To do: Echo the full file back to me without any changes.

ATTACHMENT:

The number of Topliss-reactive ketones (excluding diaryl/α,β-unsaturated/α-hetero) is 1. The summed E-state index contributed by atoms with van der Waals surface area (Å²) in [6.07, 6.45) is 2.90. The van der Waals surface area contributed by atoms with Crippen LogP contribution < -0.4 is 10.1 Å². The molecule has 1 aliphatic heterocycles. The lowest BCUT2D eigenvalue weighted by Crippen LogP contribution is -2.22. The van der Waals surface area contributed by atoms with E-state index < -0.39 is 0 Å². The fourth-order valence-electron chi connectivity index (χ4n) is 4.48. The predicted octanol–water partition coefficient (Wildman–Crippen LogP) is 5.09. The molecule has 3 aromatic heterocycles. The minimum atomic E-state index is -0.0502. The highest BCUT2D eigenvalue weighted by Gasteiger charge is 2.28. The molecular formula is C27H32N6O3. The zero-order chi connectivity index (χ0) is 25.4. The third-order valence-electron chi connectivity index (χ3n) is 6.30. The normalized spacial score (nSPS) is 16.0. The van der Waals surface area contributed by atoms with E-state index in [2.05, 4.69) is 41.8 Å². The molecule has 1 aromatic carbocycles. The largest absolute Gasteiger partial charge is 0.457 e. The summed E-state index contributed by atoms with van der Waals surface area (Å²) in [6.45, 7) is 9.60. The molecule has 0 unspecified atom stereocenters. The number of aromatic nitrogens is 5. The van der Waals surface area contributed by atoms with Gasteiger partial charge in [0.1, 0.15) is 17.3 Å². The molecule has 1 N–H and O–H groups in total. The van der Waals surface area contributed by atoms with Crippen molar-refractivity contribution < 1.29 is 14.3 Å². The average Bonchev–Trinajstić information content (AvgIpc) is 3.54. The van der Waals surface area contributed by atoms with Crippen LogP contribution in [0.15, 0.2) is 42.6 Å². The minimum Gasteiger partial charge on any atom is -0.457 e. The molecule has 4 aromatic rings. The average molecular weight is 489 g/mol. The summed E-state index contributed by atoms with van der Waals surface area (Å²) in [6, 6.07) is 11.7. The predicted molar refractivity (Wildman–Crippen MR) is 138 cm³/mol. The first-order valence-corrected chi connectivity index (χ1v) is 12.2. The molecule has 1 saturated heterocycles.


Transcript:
The number of Topliss-reactive ketones (excluding diaryl/α,β-unsaturated/α-hetero) is 1. The summed E-state index contributed by atoms with van der Waals surface area (Å²) in [6.07, 6.45) is 2.90. The van der Waals surface area contributed by atoms with Crippen LogP contribution < -0.4 is 10.1 Å². The molecule has 1 aliphatic heterocycles. The lowest BCUT2D eigenvalue weighted by Crippen LogP contribution is -2.22. The van der Waals surface area contributed by atoms with E-state index < -0.39 is 0 Å². The fourth-order valence-electron chi connectivity index (χ4n) is 4.48. The predicted octanol–water partition coefficient (Wildman–Crippen LogP) is 5.09. The molecule has 3 aromatic heterocycles. The minimum atomic E-state index is -0.0502. The highest BCUT2D eigenvalue weighted by Gasteiger charge is 2.28. The molecular formula is C27H32N6O3. The zero-order chi connectivity index (χ0) is 25.4. The third-order valence-electron chi connectivity index (χ3n) is 6.30. The normalized spacial score (nSPS) is 16.0. The van der Waals surface area contributed by atoms with E-state index in [2.05, 4.69) is 41.8 Å². The molecule has 1 aromatic carbocycles. The largest absolute Gasteiger partial charge is 0.457 e. The summed E-state index contributed by atoms with van der Waals surface area (Å²) in [6.45, 7) is 9.60. The molecule has 0 unspecified atom stereocenters. The number of aromatic nitrogens is 5. The van der Waals surface area contributed by atoms with Gasteiger partial charge in [0.1, 0.15) is 17.3 Å². The molecule has 1 N–H and O–H groups in total. The van der Waals surface area contributed by atoms with Crippen molar-refractivity contribution < 1.29 is 14.3 Å². The average Bonchev–Trinajstić information content (AvgIpc) is 3.54. The van der Waals surface area contributed by atoms with Crippen LogP contribution in [0.15, 0.2) is 42.6 Å². The minimum Gasteiger partial charge on any atom is -0.457 e. The molecule has 4 aromatic rings. The average molecular weight is 489 g/mol. The summed E-state index contributed by atoms with van der Waals surface area (Å²) in [6, 6.07) is 11.7. The predicted molar refractivity (Wildman–Crippen MR) is 138 cm³/mol. The first-order valence-corrected chi connectivity index (χ1v) is 12.2. The molecule has 1 saturated heterocycles.